When the customer is wrong

Image by mcmurryjulie from Pixabay

By Michelle van Schouwen

Have you seen the signs outside retail establishments asking customers to “please be nice?” They are there for good reason. Many customer-facing establishments are dealing with staff shortages, delivery slowdowns, and, worst of all, an overabundance of angry, pandemic-weary customers who are sometimes (contrary to the adage that the customer is always right) just plain wrong.

According to the Boston Globe, one Cape Cod restaurant recently provided a food order free, as take-out, to customers who had waited too long. The customers drove away, but then returned 15 minutes later and hurled the free food out the car window onto the parking lot. Another restaurant in New Jersey on social media asked customers to stop giving (largely teenage) staff the finger and throwing garbage at them.

As an article in The Atlantic recounts, some conflicts over the apparently endless mask issue have become violent or even deadly. Retailers are now coping with the question of whether to reinstate mask mandates during the spread of the Delta COVID variant. Understandably, many of them are  dreading customer response to whatever decision they make. Unfortunately, in extreme cases, such responses have included threats, violence, or destruction of product (for example, intentional coughing or spitting on produce to render it unsellable).

The stories from airlines are equally unnerving. According to The Guardian, “In the first six months of 2021, the Federal Aviation Administration (FAA) has investigated more than 600 incidents involving unruly passengers, nearly double the number in the previous two years combined.” A plane in flight is a bad place to deal with enraged, drunk, or out-of-line customers. Airlines have gotten to the point where they have adopted a “zero-tolerance policy”  and are urging the federal government to firm up relevant regulations. Delta says it may ban SkyMiles customers for personal threats, insults or slurs toward Delta employees; intentional destruction of Delta property; and other egregious acts.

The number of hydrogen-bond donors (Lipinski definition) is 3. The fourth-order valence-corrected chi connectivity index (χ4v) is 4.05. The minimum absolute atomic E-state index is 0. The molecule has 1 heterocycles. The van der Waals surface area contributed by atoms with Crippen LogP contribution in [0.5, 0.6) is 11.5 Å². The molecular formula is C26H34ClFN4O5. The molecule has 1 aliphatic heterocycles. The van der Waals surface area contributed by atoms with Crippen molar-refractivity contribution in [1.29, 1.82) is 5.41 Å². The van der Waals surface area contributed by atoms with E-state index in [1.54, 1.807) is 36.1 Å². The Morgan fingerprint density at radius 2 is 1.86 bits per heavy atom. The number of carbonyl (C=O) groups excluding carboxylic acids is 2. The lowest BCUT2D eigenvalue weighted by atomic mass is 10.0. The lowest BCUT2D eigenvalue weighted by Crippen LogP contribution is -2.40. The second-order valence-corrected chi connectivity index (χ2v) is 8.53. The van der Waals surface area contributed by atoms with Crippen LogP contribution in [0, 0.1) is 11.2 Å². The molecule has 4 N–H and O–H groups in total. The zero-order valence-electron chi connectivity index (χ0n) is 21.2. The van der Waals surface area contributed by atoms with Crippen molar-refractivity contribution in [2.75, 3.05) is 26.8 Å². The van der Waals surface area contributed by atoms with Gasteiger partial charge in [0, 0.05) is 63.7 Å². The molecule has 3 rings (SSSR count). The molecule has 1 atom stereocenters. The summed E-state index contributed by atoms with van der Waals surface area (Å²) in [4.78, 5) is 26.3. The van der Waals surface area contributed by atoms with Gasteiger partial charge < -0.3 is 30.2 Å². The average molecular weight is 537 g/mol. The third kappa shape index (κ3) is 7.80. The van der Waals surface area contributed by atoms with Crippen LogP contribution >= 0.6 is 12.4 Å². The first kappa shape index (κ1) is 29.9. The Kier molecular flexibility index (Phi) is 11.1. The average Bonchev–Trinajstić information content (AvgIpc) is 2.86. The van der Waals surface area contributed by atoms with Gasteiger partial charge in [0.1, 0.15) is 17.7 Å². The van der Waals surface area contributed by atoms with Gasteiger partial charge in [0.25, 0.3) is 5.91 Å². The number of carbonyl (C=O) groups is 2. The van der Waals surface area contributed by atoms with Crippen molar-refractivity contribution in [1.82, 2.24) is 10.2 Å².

How to respond

Whatever factors are behind this rise in terrible customer behavior (and we could discuss these all day) business owners are left to cope. But how?

-The first, important step is to recognize that the customer is not only NOT always right, but sometimes so wrong that they must be halted in their behavior, perhaps removed from the premises, and possibly never allowed to return. We are talking here about the really, really abusive customers.

-Taking a step back, customer service is important, and employees should make every effort to de-escalate potential conflicts. But most workers simply lack the skills to defuse a truly furious or vengeful customer. The owner or manager must then step in and decide how best to handle the situation.

-Remember that stress and conflict can cost you good employees. Some restaurants and retail stores have taken “mental health days” to protect staff who have been through a lot themselves and don’t need to add customer abuse to the pile-up. Business owners should support employees in coping with the stress caused by beyond-the-pale customer behavior.

-As mentioned above, some businesses have posted signs reminding customers to be courteous and patient, and perhaps also reminding them that staff shortages or supply chain slowdowns are causing problems. (I rather liked one sign that said simply, “Be nice or go home.”)

-Business owners can make controversial policies clear outside the front door. For example, if masks are required, let customers who oppose this policy turn away before even entering the premises.

-In rare cases, abusive or violent “patrons” may require police or other legal intervention. This may sound extreme, but keeping other customers, employees, and your property safe must outweigh your aversion to such action.

While we all hope that times get easier, customers ease off, and life gets back to some type of normal, the fact that some people have gotten used to behaving poorly in places of business may mean that this issue is with us for good. In which case, business owners will have to step up their policies to promote and preserve civility on their premises and beyond.


Michelle van Schouwen is principal of Q5 Analytics, providing advocacy and communications for climate change mitigation and adaptation. See Q5 Analytics.org. For 32 years, Michelle was president of van Schouwen Associates, LLC (vSA), a B2B marketing company. In 2017, van Schouwen Associates was acquired by Six-Point Creative Works, Inc. of Springfield, MA. Michelle is available for speaking engagements on topics including her work on climate crisis mitigation and Florida coastal water issues. She speaks to business and student groups about marketing launches and entrepreneurship and works with start-ups to support their development.

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